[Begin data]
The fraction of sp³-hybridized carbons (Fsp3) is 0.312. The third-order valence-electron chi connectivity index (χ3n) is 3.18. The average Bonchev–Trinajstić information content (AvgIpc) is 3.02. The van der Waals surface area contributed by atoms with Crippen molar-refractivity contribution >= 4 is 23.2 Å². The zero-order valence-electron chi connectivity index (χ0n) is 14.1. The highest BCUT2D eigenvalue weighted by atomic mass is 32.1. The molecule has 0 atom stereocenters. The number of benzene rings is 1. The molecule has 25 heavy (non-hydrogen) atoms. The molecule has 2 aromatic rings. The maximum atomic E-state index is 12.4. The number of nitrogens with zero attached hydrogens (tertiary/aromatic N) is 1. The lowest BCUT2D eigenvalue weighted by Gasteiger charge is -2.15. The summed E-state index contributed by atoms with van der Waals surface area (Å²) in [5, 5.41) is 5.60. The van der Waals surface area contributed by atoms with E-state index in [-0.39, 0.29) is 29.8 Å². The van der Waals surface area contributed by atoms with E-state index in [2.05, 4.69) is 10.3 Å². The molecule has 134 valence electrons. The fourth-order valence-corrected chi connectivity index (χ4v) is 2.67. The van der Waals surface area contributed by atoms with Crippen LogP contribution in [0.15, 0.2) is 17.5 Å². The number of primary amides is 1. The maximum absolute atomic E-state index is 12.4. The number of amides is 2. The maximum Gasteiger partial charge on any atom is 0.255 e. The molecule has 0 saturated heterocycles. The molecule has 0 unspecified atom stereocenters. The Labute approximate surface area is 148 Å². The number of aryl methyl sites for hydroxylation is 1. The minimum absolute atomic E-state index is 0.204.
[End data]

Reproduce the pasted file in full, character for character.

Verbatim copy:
The fraction of sp³-hybridized carbons (Fsp3) is 0.312. The third-order valence-electron chi connectivity index (χ3n) is 3.18. The average Bonchev–Trinajstić information content (AvgIpc) is 3.02. The van der Waals surface area contributed by atoms with Crippen molar-refractivity contribution >= 4 is 23.2 Å². The zero-order valence-electron chi connectivity index (χ0n) is 14.1. The highest BCUT2D eigenvalue weighted by atomic mass is 32.1. The molecule has 0 atom stereocenters. The number of benzene rings is 1. The molecule has 25 heavy (non-hydrogen) atoms. The molecule has 2 aromatic rings. The maximum atomic E-state index is 12.4. The number of nitrogens with zero attached hydrogens (tertiary/aromatic N) is 1. The lowest BCUT2D eigenvalue weighted by Gasteiger charge is -2.15. The summed E-state index contributed by atoms with van der Waals surface area (Å²) in [5, 5.41) is 5.60. The van der Waals surface area contributed by atoms with E-state index in [-0.39, 0.29) is 29.8 Å². The van der Waals surface area contributed by atoms with E-state index in [2.05, 4.69) is 10.3 Å². The molecule has 134 valence electrons. The fourth-order valence-corrected chi connectivity index (χ4v) is 2.67. The van der Waals surface area contributed by atoms with Crippen LogP contribution in [0.15, 0.2) is 17.5 Å². The number of primary amides is 1. The maximum absolute atomic E-state index is 12.4. The number of amides is 2. The maximum Gasteiger partial charge on any atom is 0.255 e. The molecule has 0 saturated heterocycles. The molecule has 0 unspecified atom stereocenters. The Labute approximate surface area is 148 Å². The number of aryl methyl sites for hydroxylation is 1. The minimum absolute atomic E-state index is 0.204.